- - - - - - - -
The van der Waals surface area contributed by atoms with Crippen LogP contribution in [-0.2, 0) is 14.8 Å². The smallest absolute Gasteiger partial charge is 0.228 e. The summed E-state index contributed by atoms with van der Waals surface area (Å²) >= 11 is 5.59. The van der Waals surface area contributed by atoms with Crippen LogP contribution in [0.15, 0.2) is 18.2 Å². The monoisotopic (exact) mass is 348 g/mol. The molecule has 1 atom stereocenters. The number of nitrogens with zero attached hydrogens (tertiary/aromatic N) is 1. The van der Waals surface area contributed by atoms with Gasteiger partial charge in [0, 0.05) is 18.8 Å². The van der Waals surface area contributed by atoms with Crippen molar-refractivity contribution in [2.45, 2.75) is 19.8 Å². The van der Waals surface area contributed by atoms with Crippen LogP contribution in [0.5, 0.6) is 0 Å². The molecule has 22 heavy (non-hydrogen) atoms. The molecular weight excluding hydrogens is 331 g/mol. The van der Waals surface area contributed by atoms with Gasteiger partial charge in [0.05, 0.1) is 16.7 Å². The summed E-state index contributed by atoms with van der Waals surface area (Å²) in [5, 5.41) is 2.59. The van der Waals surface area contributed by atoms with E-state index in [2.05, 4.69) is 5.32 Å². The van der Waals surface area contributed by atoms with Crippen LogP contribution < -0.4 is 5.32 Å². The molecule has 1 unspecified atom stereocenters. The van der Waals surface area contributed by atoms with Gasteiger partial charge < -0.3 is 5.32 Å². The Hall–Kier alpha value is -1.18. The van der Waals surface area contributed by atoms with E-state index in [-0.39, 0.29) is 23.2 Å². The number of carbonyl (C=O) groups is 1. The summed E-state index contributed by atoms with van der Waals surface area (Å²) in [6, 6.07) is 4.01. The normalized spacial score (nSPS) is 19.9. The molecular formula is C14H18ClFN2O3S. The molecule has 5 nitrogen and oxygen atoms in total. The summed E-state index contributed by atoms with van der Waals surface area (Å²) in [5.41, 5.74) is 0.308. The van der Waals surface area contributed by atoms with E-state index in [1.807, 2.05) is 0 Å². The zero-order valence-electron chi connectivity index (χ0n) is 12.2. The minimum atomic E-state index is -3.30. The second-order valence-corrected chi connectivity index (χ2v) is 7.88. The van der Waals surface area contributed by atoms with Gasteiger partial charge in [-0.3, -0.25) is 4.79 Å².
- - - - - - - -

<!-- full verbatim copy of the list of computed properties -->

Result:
The van der Waals surface area contributed by atoms with Crippen LogP contribution in [-0.2, 0) is 14.8 Å². The smallest absolute Gasteiger partial charge is 0.228 e. The summed E-state index contributed by atoms with van der Waals surface area (Å²) >= 11 is 5.59. The van der Waals surface area contributed by atoms with Crippen LogP contribution in [0.15, 0.2) is 18.2 Å². The monoisotopic (exact) mass is 348 g/mol. The molecule has 1 atom stereocenters. The number of nitrogens with zero attached hydrogens (tertiary/aromatic N) is 1. The van der Waals surface area contributed by atoms with Gasteiger partial charge in [0, 0.05) is 18.8 Å². The van der Waals surface area contributed by atoms with Crippen molar-refractivity contribution in [2.45, 2.75) is 19.8 Å². The van der Waals surface area contributed by atoms with Crippen LogP contribution in [0.5, 0.6) is 0 Å². The molecule has 22 heavy (non-hydrogen) atoms. The molecular weight excluding hydrogens is 331 g/mol. The van der Waals surface area contributed by atoms with Gasteiger partial charge in [0.05, 0.1) is 16.7 Å². The summed E-state index contributed by atoms with van der Waals surface area (Å²) in [5, 5.41) is 2.59. The van der Waals surface area contributed by atoms with E-state index in [2.05, 4.69) is 5.32 Å². The van der Waals surface area contributed by atoms with Crippen LogP contribution < -0.4 is 5.32 Å². The molecule has 1 unspecified atom stereocenters. The van der Waals surface area contributed by atoms with Gasteiger partial charge < -0.3 is 5.32 Å². The Hall–Kier alpha value is -1.18. The van der Waals surface area contributed by atoms with E-state index in [-0.39, 0.29) is 23.2 Å². The number of carbonyl (C=O) groups is 1. The summed E-state index contributed by atoms with van der Waals surface area (Å²) in [6, 6.07) is 4.01. The normalized spacial score (nSPS) is 19.9. The molecular formula is C14H18ClFN2O3S. The molecule has 5 nitrogen and oxygen atoms in total. The summed E-state index contributed by atoms with van der Waals surface area (Å²) in [5.41, 5.74) is 0.308. The van der Waals surface area contributed by atoms with E-state index in [1.807, 2.05) is 0 Å². The zero-order valence-electron chi connectivity index (χ0n) is 12.2. The minimum atomic E-state index is -3.30. The second-order valence-corrected chi connectivity index (χ2v) is 7.88. The van der Waals surface area contributed by atoms with Gasteiger partial charge in [-0.3, -0.25) is 4.79 Å².